02/11/2011 07:43 am ET Updated May 25, 2011

We Can't Afford Business As Usual!

Lady Ruth, a profound scholar on the subject of yogic science, has a very succinct way of articulating the nature of personal and spiritual evolution. One of her sermons includes a simple analogy, explaining that it you find yourself on the wrong train going the wrong way, simply get up, go to the other side and catch the right train. One group that needs to be reminded of this truth very loudly is Wall Street and the business community.

Thankfully, conversations have begun to take place about the need to break out of the cycle of greedy exploitation that has been the dominant mindset in business for so many years. An inspiring example is the opening speech delivered this year at the opening session of the World Economic Forum by Klaus Schwab, the founder of the event, in which he said, "As we begin the second decade of the 21st century, humanity is at a cross-roads. We can either continue to work as lobbyists for our narrowly defined self-interests and keep doing the same old things that got us into the crisis in the first place. Or we can act together as true global leaders, with the long term global public interest in mind and at heart."

Mr. Schwab's message to those powerful financial leaders was no different from the one Lady Ruth delivered to her yoga students: no matter what mistakes we've made, we have the ability to break out of what the yogis call "Samscara," or the cycle of doing the same, hurtful actions over and over again. This means that the party girl can wake up one day and say, "I like the morning meditator more than the late-night drunk." Just as the greedy oil executive can wake up one day and say, "There are creative, non-hurtful solutions to the energy problem that will make my company more lasting and stable. Our bottom line will actually grow if we behave like this."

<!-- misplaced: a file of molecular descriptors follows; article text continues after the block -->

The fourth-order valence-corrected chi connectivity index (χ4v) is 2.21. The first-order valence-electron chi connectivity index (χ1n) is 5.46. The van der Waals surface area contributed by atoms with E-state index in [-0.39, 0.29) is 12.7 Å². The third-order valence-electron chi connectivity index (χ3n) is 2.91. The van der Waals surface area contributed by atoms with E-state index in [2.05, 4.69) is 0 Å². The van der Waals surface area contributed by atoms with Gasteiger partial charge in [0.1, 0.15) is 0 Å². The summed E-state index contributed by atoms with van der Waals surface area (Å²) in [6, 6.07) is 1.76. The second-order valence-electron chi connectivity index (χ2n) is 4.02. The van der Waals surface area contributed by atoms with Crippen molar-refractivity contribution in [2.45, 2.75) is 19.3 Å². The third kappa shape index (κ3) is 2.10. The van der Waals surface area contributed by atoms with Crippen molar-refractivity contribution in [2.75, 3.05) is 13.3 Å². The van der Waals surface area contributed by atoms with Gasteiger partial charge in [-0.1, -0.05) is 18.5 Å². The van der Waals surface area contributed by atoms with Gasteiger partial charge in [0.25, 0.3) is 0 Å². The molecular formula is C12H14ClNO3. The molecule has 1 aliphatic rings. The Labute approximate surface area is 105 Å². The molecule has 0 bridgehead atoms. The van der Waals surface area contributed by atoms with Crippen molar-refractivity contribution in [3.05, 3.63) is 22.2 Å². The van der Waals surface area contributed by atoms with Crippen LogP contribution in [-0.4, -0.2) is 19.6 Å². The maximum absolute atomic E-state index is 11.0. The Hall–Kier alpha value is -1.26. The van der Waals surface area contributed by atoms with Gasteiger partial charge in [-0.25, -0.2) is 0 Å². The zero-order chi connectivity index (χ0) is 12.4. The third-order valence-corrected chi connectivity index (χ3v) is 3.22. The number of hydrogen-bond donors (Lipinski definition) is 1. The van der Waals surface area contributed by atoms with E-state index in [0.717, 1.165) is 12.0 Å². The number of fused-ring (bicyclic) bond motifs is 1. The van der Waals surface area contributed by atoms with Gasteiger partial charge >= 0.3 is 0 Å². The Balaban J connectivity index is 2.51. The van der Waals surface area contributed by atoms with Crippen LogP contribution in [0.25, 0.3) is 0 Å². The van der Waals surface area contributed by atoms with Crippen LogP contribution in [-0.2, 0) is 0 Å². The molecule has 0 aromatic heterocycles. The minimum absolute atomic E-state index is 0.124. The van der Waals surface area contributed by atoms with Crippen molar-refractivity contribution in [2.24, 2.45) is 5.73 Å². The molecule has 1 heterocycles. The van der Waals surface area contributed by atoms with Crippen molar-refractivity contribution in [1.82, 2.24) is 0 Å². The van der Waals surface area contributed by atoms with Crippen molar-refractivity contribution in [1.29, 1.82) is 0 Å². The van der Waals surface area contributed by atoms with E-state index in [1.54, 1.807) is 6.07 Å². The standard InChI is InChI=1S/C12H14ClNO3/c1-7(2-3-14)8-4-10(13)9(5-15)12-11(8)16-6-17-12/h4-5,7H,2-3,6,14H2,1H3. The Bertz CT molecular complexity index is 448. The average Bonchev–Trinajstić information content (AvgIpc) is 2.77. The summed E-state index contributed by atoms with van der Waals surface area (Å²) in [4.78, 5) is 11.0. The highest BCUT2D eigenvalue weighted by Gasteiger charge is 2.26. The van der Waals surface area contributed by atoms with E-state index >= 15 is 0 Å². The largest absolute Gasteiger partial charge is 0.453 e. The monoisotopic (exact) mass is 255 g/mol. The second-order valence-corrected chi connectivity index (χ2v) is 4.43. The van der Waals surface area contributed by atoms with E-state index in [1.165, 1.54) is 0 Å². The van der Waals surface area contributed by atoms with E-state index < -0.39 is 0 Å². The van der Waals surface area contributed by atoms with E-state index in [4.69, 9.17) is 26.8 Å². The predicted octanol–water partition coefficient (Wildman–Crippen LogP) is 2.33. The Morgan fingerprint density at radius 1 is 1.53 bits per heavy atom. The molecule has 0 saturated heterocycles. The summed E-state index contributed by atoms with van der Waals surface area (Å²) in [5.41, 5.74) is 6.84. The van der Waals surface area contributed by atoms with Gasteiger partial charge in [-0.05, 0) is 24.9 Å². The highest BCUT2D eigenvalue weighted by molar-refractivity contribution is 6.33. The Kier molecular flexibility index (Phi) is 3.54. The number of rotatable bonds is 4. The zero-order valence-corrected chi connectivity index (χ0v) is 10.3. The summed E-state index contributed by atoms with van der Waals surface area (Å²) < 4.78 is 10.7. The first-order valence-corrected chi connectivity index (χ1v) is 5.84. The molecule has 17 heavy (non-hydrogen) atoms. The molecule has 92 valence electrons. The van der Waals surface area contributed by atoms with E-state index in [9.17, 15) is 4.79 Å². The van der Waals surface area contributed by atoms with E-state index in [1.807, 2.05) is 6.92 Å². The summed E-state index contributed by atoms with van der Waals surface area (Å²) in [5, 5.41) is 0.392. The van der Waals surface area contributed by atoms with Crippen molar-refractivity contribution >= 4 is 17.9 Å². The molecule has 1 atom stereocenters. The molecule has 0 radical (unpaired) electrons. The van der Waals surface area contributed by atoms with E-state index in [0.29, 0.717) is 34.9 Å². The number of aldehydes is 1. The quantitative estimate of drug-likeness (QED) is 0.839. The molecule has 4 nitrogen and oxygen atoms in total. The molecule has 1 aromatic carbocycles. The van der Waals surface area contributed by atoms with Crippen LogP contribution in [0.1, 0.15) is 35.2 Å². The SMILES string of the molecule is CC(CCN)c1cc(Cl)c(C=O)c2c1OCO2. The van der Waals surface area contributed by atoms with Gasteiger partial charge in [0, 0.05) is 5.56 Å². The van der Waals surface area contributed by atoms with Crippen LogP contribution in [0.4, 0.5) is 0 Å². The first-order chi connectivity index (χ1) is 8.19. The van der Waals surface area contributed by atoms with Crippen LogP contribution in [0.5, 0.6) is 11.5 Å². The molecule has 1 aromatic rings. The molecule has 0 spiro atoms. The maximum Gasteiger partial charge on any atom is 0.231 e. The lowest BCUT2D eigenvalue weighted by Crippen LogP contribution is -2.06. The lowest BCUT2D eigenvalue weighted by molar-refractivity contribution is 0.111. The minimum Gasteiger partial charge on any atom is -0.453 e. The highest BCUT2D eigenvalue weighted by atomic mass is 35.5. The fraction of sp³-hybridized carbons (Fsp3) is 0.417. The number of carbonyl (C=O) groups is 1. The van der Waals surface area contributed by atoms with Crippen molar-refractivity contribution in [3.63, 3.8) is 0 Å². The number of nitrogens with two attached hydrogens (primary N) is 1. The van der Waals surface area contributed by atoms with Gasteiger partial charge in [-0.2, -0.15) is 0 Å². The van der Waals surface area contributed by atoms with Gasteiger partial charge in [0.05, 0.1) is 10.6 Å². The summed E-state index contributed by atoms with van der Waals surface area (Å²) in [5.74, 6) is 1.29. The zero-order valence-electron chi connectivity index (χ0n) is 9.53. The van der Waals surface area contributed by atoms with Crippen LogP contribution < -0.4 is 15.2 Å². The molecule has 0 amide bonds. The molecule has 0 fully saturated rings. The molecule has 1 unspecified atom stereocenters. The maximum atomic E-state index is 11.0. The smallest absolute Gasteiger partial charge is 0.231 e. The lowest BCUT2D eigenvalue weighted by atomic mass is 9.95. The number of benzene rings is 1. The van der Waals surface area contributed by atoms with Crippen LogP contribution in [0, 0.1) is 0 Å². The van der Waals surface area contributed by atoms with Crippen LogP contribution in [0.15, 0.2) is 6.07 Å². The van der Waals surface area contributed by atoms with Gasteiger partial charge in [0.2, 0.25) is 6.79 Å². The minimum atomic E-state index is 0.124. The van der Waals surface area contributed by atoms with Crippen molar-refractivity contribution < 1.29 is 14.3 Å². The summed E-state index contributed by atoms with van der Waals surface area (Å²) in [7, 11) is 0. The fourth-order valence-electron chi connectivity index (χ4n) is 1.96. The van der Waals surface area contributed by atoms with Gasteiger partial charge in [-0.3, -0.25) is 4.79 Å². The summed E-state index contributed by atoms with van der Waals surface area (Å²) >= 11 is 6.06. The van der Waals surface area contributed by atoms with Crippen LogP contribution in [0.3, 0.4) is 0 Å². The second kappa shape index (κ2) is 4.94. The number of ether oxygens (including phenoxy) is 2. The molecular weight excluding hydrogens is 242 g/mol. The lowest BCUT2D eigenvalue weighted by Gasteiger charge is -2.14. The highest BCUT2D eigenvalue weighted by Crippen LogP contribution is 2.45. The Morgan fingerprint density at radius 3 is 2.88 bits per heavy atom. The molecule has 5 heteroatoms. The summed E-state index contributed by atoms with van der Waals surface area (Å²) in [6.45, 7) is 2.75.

Unfortunately, there are still some on Wall Street who would rather conduct "business as usual" than explore new ways of serving people and interacting with humanity. This stale, shortsighted attitude was on display last week when Business Week ran a joint review of my new book Super Rich: A Guide to Having It All alongside my mentor Deepak Chopra's latest offering, Soul Leadership (the review aside, it was humbling to even be mentioned in the same sentence with Deepak).

While reluctantly conceding there was a large audience for our books (accurately so, as Super Rich was just named a New York Times bestseller), the overall tone of the review was incredibly condescending. Readers of both books," BW complained, "will be struck with a revelation we've heard a lot of these tips before. Usually from our mothers. And often before the age of five."